• Keep video conferencing in mind for all kinds of workplaces interactions, not just meetings. In this time of isolation, it could be nice to host a virtual lunch or Bring Your Pet to Work Day with your colleagues.

Security Tips

The transition to conducting business over video brings with it new security concerns. Make sure you're protecting yourself, your clients, and your colleagues by following these steps:

  • Make sure you have downloaded the latest version of whichever video-conferencing software you're using
  • Use a really strong password on your account (and don't share it)
  • If possible, set up a waiting room or password for your meetings
  • Don't allow anyone but the host to share their screen

More Resources

Legal Talk Network, which produces high level podcasts for legal professionals, has a collection of resources for lawyers specifically about COVID-19 available here

Having trouble? The SBM Practice Management team is on call at (800) 341-9715. Many more resources for working remotely are available here.


Take Care of Your Mental Health

  • Make sure to set aside time for activities that bring you joy. Put it on your calendar if you need to.
  • Stay in touch (or reconnect) with the people you love. Reach out, give comfort, and be comforted.
  • If you find yourself struggling, reach out to the Lawyers and Judges Assistance Program directly for confidential help by calling the LJAP Helpline at (800) 996-5522.

Take Care of Your Physical Health

  • Eat well and stay hydrated. Here are some tips from the Cleveland Clinic.
  • Maybe it’s time to start that exercise plan you’ve been meaning to get to. Even a walk around the block can help.
  • Other great ways to relieve stress and keep in shape include running, biking, yoga, and powerlifting.

Try to Have Some Fun

State Bar of Michigan sections’ online discussions and listservs have been lighting up with recommendations on escape entertainment during the crisis. Needless to say, tastes vary. In no particular order, here are frequently recommended law-related movies and series, and how to access them:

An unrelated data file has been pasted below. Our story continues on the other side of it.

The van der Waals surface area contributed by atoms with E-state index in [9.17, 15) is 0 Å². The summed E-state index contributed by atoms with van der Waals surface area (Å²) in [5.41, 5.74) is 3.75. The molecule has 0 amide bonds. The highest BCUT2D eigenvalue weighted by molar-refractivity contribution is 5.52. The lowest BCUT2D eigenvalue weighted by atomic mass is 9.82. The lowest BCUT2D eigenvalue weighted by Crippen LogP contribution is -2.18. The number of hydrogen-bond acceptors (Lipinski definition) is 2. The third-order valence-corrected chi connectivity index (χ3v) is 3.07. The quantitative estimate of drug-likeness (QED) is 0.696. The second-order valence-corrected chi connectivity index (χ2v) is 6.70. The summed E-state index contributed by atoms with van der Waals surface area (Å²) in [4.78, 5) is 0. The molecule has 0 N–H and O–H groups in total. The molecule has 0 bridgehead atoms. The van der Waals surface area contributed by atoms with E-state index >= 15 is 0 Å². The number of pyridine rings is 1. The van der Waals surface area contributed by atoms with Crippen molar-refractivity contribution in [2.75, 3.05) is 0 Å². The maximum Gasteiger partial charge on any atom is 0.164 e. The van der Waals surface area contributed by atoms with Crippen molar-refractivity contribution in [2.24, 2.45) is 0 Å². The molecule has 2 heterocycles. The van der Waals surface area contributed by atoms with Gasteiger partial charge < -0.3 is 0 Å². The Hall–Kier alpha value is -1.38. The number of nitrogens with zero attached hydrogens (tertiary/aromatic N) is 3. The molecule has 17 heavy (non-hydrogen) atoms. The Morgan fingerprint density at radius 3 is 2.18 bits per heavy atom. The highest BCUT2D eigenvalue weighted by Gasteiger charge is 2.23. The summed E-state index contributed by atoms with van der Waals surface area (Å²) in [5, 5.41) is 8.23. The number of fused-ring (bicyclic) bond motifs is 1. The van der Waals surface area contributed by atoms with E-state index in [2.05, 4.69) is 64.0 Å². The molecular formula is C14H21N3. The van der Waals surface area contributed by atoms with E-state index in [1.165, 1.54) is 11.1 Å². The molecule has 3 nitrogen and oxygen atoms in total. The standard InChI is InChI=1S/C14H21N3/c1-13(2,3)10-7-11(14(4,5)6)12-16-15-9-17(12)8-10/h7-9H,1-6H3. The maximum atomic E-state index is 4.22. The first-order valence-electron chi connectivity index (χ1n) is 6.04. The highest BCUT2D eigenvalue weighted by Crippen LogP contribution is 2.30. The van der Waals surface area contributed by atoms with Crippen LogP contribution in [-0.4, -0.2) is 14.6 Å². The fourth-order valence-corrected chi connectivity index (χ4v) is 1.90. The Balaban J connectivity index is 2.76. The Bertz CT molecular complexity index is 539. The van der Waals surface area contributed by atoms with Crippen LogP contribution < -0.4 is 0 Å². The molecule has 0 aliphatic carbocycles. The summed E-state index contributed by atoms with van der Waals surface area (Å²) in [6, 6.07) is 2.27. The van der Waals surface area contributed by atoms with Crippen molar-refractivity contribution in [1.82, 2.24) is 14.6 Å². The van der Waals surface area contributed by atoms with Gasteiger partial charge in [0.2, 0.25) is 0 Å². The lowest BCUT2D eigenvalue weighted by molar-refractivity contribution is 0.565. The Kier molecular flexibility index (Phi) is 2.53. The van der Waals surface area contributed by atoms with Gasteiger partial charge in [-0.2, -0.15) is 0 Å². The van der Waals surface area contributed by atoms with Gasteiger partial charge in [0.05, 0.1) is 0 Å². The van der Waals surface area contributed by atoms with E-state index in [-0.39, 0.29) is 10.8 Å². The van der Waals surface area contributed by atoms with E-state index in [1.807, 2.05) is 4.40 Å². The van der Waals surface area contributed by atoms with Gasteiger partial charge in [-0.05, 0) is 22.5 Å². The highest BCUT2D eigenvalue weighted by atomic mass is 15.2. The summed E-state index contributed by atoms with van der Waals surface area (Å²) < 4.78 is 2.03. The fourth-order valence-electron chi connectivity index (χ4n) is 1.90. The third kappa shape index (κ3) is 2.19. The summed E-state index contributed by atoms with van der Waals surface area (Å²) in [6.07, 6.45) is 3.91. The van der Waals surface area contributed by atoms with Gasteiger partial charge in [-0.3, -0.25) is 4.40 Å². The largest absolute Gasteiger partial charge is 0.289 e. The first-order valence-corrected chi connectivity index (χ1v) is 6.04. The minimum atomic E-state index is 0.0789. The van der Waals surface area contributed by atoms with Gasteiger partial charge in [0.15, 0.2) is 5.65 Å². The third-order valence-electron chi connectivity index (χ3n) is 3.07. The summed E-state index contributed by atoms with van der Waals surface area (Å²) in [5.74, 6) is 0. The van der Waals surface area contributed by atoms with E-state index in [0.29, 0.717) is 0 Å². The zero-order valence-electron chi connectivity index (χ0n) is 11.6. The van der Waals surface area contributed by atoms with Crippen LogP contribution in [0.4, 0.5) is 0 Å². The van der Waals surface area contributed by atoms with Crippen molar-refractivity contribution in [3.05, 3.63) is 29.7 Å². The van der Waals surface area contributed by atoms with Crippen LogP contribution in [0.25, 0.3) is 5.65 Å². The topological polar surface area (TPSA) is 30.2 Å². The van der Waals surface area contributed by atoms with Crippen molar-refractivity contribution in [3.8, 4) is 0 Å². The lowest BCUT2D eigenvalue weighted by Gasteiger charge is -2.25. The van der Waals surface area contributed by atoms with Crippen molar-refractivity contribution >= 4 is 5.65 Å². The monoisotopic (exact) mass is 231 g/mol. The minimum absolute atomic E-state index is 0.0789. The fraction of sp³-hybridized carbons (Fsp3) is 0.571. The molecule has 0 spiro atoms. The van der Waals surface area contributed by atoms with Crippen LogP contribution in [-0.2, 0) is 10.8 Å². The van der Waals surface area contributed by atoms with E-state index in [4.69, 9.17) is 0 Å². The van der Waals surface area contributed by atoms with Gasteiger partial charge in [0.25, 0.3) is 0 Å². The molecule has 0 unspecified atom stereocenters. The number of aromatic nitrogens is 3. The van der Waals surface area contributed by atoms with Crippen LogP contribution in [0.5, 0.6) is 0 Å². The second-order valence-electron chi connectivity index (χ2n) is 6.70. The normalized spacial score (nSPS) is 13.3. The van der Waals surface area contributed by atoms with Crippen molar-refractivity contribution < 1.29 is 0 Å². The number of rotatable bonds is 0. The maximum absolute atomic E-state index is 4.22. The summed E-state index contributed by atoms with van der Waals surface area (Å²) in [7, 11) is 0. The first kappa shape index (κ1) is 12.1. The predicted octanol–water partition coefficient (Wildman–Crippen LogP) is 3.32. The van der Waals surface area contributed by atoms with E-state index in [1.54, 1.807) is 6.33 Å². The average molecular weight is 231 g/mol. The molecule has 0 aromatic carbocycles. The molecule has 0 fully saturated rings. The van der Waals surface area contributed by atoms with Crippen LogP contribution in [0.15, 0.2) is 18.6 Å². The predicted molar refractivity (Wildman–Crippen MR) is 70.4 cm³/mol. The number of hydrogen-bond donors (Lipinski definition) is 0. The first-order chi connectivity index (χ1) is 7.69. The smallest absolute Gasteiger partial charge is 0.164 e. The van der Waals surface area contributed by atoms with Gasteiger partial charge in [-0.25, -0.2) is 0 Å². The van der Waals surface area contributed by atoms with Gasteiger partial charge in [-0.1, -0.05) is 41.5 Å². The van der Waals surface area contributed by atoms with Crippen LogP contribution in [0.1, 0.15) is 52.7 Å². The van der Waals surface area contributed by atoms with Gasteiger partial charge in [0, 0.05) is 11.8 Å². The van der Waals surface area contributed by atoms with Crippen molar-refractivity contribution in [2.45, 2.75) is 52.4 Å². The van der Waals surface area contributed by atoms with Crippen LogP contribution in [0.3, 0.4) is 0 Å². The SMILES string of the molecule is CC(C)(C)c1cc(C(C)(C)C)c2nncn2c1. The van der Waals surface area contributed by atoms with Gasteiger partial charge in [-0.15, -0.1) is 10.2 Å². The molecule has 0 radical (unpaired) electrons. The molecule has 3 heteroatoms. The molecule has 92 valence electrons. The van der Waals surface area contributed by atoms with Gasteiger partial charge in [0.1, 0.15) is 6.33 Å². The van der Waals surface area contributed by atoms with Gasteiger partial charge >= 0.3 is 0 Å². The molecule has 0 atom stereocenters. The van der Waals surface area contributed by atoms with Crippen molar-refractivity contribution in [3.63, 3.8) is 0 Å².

Movies

  • A Man for All Seasons (rent on Prime Video)
  • My Cousin Vinny (Starz)
  • Marriage Story (Netflix)
  • To Kill a Mockingbird (rent on Prime Video)
  • Justice for All (rent on Prime Video)
  • The Verdict (rent on Prime Video)
  • Amistad (Starz)
  • A Few Good Men (Prime Video)
  • Shawshank Redemption (Netflix)
  • 12 Angry Men (rent on Prime Video)
  • Anatomy of a Murder (rent on Prime Video)
  • Witness for the Prosecution
  • Kramer vs. Kramer (rent on Prime Video)
  • Philadelphia (Netflix)
  • Michael Clayton (Cinemax or rent on Prime Video)
  • The Lincoln Lawyer (Prime Video)
  • Legally Blonde (rent on Prime Video)
  • Dead Man Walking (rent on iTunes)

Television Shows

  • Unbelievable (Netflix)
  • Better Call Saul (Netflix)
  • Breaking Bad (Netflix)
  • The Good Wife (Prime Video)
  • When They See Us (Netflix)
  • OJ Simpson: Made in America (Prime Video)
  • The People versus O.J. Simpson (Netflix)
  • Suits (USA Network)
  • Boston Legal (Prime Video)
  • The Practice (Hulu)

If you have a recommendation to add, please email us at covid19@michbar.org.

Attorneys looking for ways to help Michigan families deal with legal issues related to the COVID-19 public health emergency are encouraged to:

  1. Complete the Application to Volunteer Pro Bono Legal Services. SBM staff will provide a list of ways you can help that align with your responses.
  2. Search by county for opportunities to help, here: Pro Bono Volunteer Opportunities for Lawyers.
  3. Email SBM Justice Initiatives Counsel Robert Mathis at rmathis@michbar.org with questions, comments, and suggestions.

As new opportunities for Michigan attorneys to help become available, they will be posted here.